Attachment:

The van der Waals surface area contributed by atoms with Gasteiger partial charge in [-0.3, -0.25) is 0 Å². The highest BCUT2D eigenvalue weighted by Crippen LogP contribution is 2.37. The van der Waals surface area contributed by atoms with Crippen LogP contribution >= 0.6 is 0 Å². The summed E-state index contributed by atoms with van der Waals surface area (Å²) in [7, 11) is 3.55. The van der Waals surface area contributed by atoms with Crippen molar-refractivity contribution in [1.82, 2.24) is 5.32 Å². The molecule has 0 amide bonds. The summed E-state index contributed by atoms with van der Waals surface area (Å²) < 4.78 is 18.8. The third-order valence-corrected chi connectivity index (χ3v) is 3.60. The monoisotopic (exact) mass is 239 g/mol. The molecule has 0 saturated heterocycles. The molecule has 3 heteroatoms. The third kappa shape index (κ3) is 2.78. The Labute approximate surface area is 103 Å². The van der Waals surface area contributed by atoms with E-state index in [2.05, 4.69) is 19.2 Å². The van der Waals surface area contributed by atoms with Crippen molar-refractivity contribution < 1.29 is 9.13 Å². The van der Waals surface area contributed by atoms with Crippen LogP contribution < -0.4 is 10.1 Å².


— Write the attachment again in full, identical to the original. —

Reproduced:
The van der Waals surface area contributed by atoms with Gasteiger partial charge in [-0.3, -0.25) is 0 Å². The highest BCUT2D eigenvalue weighted by Crippen LogP contribution is 2.37. The van der Waals surface area contributed by atoms with Crippen LogP contribution >= 0.6 is 0 Å². The summed E-state index contributed by atoms with van der Waals surface area (Å²) in [7, 11) is 3.55. The van der Waals surface area contributed by atoms with Crippen molar-refractivity contribution in [1.82, 2.24) is 5.32 Å². The molecule has 0 amide bonds. The summed E-state index contributed by atoms with van der Waals surface area (Å²) < 4.78 is 18.8. The third-order valence-corrected chi connectivity index (χ3v) is 3.60. The monoisotopic (exact) mass is 239 g/mol. The molecule has 0 saturated heterocycles. The molecule has 3 heteroatoms. The third kappa shape index (κ3) is 2.78. The Labute approximate surface area is 103 Å². The van der Waals surface area contributed by atoms with E-state index in [2.05, 4.69) is 19.2 Å². The van der Waals surface area contributed by atoms with Crippen molar-refractivity contribution < 1.29 is 9.13 Å². The van der Waals surface area contributed by atoms with Crippen LogP contribution < -0.4 is 10.1 Å².